Jackson named most arts-vibrant small community in the nation

JACKSON, WY — As far as small arts communities go, Jackson is number one in the nation.

That’s according to the recently released research by SMU DataArts, the National Center for Arts Research at Southern Methodist University in Dallas. On August 20, SMU DataArts released its fifth annual Arts Vibrancy Index, which ranks more than 900 communities across the country, examining the level of supply, demand and government support for the arts in each city. The report highlights the top 20 most arts-vibrant large communities and the top 10 medium and top 10 small communities.

According to SMU DataArts, the Jackson, WY-ID, Metropolitan Statistic Area (MSA) is a mountain community of great beauty and innovation that includes both Teton County, ID, and Teton County, WY. All art forms are represented here, and at times have been recognized nationally or internationally for excellence.

The area is home to the National Museum of Wildlife Art, which offers a Sculpture Trail in addition to its indoor, permanent collection.

“We are grateful and excited to be part of what makes our Jackson Hole art community so vibrant,” said Steve Seamons, Director of the National Museum of Wildlife Art.

With a 78,000- square-foot campus, Center for the Arts is one of the community’s home bases. The community-wide cultural and educational facility serves to shelter and nurture the artistic core of Jackson Hole. The Center provides a space for 19 independent cultural and educational Resident organizations to flourish. The theater, studios, and classrooms are abuzz with activity nearly every day of the year, thanks to programs offered by Residents, community organizations, and The Center’s own creative initiatives. Some of the Resident organizations include Off Square Theatre Company, the Jackson Hole Community Band, Jackson Community Theater, the Jazz Foundation of Jackson Hole, the Jackson Hole Chorale, and pARTners, an organization that integrates arts into school curricula.

“Jackson is a small town with a big heart and a deep commitment to creativity. Many people forget that ‘creation’ and ‘recreation’ are branches on the same tree,” said David J. Rothman, president and CEO of The Center. “People live and visit here in large part because our beautiful setting and national parks refresh and restore the spirit, and this is the same reason in the end that people turn to the arts as well. Look for even greater things as we continue to develop this vision.”

The Grand Teton Music Festival is a nationally and internationally recognized organization that presents over 100 events throughout the year, including monthly community concerts featuring regional talent; broadcasts from the Metropolitan Opera’s Live in HD series; a Winter Festival in February; and a flagship Summer Festival that unites 225 of the nation’s top orchestral musicians for seven weeks of chamber and symphonic concerts. The New York Times, the Chicago Tribune, The Wall Street Journal, BBC Music, and The Telegraph have named GTMF as a top summer music festival.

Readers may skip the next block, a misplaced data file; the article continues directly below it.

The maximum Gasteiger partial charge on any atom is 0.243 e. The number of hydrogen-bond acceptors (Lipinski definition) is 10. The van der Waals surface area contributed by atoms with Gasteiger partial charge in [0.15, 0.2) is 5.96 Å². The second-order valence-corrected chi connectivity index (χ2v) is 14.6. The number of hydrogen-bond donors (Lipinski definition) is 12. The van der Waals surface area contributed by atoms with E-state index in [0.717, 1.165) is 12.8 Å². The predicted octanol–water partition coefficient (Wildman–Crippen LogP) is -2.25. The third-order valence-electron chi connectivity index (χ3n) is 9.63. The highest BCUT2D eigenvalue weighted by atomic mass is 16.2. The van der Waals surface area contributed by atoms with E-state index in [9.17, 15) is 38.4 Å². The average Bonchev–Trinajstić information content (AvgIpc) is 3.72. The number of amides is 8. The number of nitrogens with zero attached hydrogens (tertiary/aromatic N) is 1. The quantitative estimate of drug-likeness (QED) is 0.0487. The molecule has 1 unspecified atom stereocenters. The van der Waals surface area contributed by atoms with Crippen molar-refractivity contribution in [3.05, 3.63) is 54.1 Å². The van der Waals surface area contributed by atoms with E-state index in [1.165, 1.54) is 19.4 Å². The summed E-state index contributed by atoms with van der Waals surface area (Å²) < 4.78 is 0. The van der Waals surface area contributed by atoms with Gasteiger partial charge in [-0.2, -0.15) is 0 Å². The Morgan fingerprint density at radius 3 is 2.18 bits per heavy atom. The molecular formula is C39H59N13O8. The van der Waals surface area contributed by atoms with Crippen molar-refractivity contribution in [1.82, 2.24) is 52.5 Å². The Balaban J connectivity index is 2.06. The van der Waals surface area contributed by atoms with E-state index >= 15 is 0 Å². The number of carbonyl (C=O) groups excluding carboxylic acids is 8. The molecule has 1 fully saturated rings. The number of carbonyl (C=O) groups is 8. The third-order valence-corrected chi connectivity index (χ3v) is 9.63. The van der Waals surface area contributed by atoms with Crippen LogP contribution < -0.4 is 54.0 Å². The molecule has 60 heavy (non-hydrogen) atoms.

Strong mid-sized and smaller organizations include the Dancers’ Workshop, Jackson Hole Public Art, and the Art Association of Jackson Hole. The Jackson Hole Wildlife Film Festival is an internationally known organization that provides film awards for the wildlife film industry and is a powerhouse in arts education programming. Jackson Hole ranks 9th on independent artists per capita and 6th on overall Arts Providers.

“For 58 years, the Grand Teton Music Festival has had the privilege of serving Jackson Hole and its growing interest and enthusiasm for arts and culture,” said GTMF President and CEO Andrew Palmer Todd. “Although the musicians of the Festival largely hail from major orchestras in North American, the musicians cross-pollinate and collaborate with many of the artists and musicians who call Jackson Hole home. It is our hope that this symbiotic relationship will continue to add vibrancy to the local arts scene for decades to come.”

“Arts and cultural organizations exist throughout the nation, serving communities both poor and affluent, rural and urban,” said Dr. Zannie Voss, director of SMU DataArts. “Their widespread distribution testifies to the human need for creativity and artistic expression. They are also engines of community development and community cohesion. In 2018, arts activity in every U.S. Congressional District in the country benefited from federal funding from the National Endowment for the Arts. The current climate of political, socio-cultural and economic polarization makes it more important than ever to recognize and celebrate the essential role that arts and culture play in making communities throughout the country not only more vibrant places to live and visit but also more unified, safe and tolerant.”


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